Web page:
Friday, December 16, 2011

Why Your Boss Cannot Coerce You in a Free Market

I have often heard opponents of free markets argue that, like government, which is necessarily coercive, that free markets are coercive as well. They point to things like bosses firing employees as being an example of this. But is a boss firing -- or threatening to fire -- an employee truly coercive?

In a free market, "if you do something good for me, I will do something good for you." In government, which, as noted, is necessarily coercive, "unless you do something good for me, I will do something bad to you." This is the very nature of policing and the military. It is the very nature of taxation.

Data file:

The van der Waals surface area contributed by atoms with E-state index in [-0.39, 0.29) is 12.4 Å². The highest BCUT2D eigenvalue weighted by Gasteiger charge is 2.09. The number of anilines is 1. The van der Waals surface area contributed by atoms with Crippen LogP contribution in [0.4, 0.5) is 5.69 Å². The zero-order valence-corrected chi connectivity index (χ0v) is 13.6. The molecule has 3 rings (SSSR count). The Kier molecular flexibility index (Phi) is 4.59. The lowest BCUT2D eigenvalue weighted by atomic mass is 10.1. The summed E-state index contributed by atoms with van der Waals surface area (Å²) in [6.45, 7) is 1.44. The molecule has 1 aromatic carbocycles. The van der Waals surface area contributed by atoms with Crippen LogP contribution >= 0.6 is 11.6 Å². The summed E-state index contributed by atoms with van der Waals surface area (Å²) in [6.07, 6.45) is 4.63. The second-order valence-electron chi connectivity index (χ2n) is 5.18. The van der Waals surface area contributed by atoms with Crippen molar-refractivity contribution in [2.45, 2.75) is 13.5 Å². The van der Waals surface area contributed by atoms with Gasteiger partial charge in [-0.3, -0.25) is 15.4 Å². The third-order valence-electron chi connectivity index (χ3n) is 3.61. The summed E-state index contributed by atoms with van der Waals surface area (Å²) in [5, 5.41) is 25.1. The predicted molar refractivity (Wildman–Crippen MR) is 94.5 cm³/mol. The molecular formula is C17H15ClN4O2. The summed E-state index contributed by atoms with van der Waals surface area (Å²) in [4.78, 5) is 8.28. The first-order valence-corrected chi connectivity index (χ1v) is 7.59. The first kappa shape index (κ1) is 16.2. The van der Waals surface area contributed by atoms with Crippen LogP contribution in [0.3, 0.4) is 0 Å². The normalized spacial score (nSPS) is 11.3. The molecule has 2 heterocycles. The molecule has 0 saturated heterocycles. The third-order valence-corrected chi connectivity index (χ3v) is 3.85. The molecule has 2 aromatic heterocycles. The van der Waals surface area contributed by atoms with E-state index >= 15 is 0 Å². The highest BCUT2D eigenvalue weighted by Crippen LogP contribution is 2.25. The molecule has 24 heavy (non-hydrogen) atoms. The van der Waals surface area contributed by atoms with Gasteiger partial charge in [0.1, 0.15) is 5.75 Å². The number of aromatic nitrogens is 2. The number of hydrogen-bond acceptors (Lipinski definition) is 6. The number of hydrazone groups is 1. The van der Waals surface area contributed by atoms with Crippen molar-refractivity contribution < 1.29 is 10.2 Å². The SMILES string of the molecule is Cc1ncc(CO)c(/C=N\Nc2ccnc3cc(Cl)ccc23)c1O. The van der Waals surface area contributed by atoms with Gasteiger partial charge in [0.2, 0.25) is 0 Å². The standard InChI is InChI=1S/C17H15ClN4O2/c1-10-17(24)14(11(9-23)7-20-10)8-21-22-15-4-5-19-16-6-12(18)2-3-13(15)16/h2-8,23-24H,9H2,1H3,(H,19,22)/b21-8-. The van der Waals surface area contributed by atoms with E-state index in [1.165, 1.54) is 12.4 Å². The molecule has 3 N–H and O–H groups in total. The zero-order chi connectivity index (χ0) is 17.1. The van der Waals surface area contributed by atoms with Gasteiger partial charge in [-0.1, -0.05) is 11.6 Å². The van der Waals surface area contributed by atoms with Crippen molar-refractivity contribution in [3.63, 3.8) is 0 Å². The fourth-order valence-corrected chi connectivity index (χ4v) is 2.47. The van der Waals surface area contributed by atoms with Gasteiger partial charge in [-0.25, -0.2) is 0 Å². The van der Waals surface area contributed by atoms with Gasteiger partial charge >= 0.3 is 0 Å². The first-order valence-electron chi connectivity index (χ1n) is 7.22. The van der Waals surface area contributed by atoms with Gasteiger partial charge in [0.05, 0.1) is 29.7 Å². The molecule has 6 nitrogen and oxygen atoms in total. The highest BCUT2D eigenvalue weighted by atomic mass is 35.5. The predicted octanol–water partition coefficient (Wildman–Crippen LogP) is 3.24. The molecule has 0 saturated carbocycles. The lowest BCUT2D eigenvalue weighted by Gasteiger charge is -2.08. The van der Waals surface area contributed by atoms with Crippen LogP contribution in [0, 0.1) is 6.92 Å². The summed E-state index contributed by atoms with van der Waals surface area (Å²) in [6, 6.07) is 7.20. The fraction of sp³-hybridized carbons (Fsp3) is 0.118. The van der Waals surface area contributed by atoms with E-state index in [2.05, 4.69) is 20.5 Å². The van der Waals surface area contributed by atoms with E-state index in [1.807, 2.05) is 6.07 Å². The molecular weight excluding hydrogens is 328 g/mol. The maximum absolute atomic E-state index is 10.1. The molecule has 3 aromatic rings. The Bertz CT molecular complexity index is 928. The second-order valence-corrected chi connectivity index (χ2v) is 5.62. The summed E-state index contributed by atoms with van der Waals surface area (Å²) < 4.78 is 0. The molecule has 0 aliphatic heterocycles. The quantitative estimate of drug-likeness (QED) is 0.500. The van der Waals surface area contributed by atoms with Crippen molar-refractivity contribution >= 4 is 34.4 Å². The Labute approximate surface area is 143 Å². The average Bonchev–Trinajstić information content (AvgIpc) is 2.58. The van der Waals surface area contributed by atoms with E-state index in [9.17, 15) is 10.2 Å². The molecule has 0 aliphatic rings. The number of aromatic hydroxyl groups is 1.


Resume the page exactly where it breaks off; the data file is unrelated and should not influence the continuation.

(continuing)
And what of the boss threatening to fire an employee. Well, that is a case of "If you cease to do something good for me, I will cease to do something good for you." This is NOT the same as "unless you do something good for me, I'll do something bad to you." People think they are the same, and thus free markets are coercive, but they are not. Those are completely different kinds of relationships.

Threatening to end a relationship is not the same as using threats to keep you in one.
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